The kids’ food and beverage market is particularly challenging because industry players must market to children and parents at the same time. This means delivering on healthfulness: Nearly half (46%) of parents list nutritional value as most important when choosing foods at the supermarket for their children, the highest response rate among 16 choices. But to gain kids’ approval, marketers can leverage the “fun factor”: the secondary most prevalent factor driving parents’ food purchases for their children is the child’s enjoyment of the food (38%), followed by kid-friendly flavors (32%), according to Kids Food and Beverage Market in the U.S., 8th Edition, a report by Packaged Facts.
Kids’ food marketers are playing to health messaging across food segments. A case in point, sweet snack purveyors are seeking alignment as a BFY snack through whole grain and all-natural claims, as exemplified by General Mills Betty Crocker Oat Crisps, which are made with whole grain and are said to meet USDA smart snacks.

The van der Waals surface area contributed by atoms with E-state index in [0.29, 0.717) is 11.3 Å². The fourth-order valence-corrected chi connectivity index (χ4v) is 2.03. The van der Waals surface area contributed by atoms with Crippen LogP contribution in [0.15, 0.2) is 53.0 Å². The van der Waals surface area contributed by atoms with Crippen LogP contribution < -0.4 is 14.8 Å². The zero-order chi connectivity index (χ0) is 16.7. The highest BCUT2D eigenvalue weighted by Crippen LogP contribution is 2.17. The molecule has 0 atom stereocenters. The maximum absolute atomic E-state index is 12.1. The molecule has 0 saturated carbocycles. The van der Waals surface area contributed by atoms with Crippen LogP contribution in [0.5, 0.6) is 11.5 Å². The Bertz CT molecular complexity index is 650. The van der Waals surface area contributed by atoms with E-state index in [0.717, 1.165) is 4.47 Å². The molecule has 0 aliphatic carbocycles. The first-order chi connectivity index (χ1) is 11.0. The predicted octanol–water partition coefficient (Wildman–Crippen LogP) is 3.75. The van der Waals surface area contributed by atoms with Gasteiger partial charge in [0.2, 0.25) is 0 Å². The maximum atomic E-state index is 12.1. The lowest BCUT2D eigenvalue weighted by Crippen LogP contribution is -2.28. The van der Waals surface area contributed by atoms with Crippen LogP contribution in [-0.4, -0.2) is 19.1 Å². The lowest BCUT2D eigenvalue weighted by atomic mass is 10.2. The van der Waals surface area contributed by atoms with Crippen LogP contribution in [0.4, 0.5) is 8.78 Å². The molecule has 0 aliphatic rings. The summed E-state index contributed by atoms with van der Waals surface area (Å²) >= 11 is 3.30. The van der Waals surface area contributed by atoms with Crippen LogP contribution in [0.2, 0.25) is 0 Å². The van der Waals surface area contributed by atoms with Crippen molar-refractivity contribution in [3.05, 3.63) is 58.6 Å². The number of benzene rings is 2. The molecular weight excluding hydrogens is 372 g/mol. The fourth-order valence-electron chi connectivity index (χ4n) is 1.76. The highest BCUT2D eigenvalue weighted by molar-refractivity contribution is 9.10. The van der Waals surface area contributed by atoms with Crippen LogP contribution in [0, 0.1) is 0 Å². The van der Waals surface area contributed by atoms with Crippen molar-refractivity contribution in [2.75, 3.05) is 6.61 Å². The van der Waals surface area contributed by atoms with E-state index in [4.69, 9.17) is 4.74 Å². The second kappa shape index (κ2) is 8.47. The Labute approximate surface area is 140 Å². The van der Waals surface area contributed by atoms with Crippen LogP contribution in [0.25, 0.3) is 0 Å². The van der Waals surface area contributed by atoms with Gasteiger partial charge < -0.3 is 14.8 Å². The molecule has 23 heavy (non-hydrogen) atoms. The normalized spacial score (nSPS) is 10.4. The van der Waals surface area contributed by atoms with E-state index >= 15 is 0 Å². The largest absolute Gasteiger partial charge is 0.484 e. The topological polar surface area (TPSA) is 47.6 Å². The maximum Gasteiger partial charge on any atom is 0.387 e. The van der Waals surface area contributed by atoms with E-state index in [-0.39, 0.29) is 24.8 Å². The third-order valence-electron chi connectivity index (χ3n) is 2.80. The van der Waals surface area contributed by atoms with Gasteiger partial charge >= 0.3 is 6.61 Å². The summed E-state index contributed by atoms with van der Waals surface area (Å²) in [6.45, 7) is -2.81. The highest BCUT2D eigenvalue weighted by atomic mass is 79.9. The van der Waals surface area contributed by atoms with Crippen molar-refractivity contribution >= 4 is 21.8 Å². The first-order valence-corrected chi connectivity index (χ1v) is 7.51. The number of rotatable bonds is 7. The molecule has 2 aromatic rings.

Taking it further, some products blend health and fun into one persuasive, dual-message bullseye. Playing up the fun side, Kraft Foods Lunchables expanded to breakfast with Cinnamon Roll Dippers, Pancake and Bacon Dippers, Waffle and Bacon Dippers—incorporating kid-friendly favorites in a fun format that encourages kids to play with their food. But in doing so, the packaging calls out a positive health attribute, such as being a good source of protein—just enough to catch watchful parents’ eyes. Threading the needle indeed!
-- by David Morris